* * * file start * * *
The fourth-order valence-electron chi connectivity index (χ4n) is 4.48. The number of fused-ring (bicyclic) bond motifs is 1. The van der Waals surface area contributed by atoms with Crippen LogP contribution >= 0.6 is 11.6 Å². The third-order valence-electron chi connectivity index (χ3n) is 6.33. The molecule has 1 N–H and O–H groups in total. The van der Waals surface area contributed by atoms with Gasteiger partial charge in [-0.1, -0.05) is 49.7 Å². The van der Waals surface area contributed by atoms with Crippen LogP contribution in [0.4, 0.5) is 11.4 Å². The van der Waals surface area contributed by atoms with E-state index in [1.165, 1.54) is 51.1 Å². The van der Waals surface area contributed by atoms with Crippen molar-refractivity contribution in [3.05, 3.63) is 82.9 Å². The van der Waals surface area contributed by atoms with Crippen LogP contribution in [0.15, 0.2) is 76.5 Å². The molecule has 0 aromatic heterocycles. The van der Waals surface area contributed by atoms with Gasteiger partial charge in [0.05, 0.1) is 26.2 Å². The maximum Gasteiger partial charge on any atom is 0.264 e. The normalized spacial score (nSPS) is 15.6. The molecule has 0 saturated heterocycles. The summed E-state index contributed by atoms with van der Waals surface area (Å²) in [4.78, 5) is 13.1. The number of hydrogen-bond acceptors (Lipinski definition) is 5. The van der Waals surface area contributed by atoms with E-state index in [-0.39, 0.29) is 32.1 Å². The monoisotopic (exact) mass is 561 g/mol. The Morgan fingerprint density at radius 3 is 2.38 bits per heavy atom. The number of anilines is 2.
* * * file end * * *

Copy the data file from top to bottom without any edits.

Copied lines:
The fourth-order valence-electron chi connectivity index (χ4n) is 4.48. The number of fused-ring (bicyclic) bond motifs is 1. The van der Waals surface area contributed by atoms with Crippen LogP contribution >= 0.6 is 11.6 Å². The third-order valence-electron chi connectivity index (χ3n) is 6.33. The molecule has 1 N–H and O–H groups in total. The van der Waals surface area contributed by atoms with Gasteiger partial charge in [-0.1, -0.05) is 49.7 Å². The van der Waals surface area contributed by atoms with Crippen LogP contribution in [0.4, 0.5) is 11.4 Å². The van der Waals surface area contributed by atoms with E-state index in [1.165, 1.54) is 51.1 Å². The van der Waals surface area contributed by atoms with Crippen molar-refractivity contribution in [3.05, 3.63) is 82.9 Å². The van der Waals surface area contributed by atoms with Crippen LogP contribution in [0.15, 0.2) is 76.5 Å². The molecule has 0 aromatic heterocycles. The van der Waals surface area contributed by atoms with Gasteiger partial charge in [0.05, 0.1) is 26.2 Å². The maximum Gasteiger partial charge on any atom is 0.264 e. The normalized spacial score (nSPS) is 15.6. The molecule has 0 saturated heterocycles. The summed E-state index contributed by atoms with van der Waals surface area (Å²) in [4.78, 5) is 13.1. The number of hydrogen-bond acceptors (Lipinski definition) is 5. The van der Waals surface area contributed by atoms with E-state index in [-0.39, 0.29) is 32.1 Å². The monoisotopic (exact) mass is 561 g/mol. The Morgan fingerprint density at radius 3 is 2.38 bits per heavy atom. The number of anilines is 2.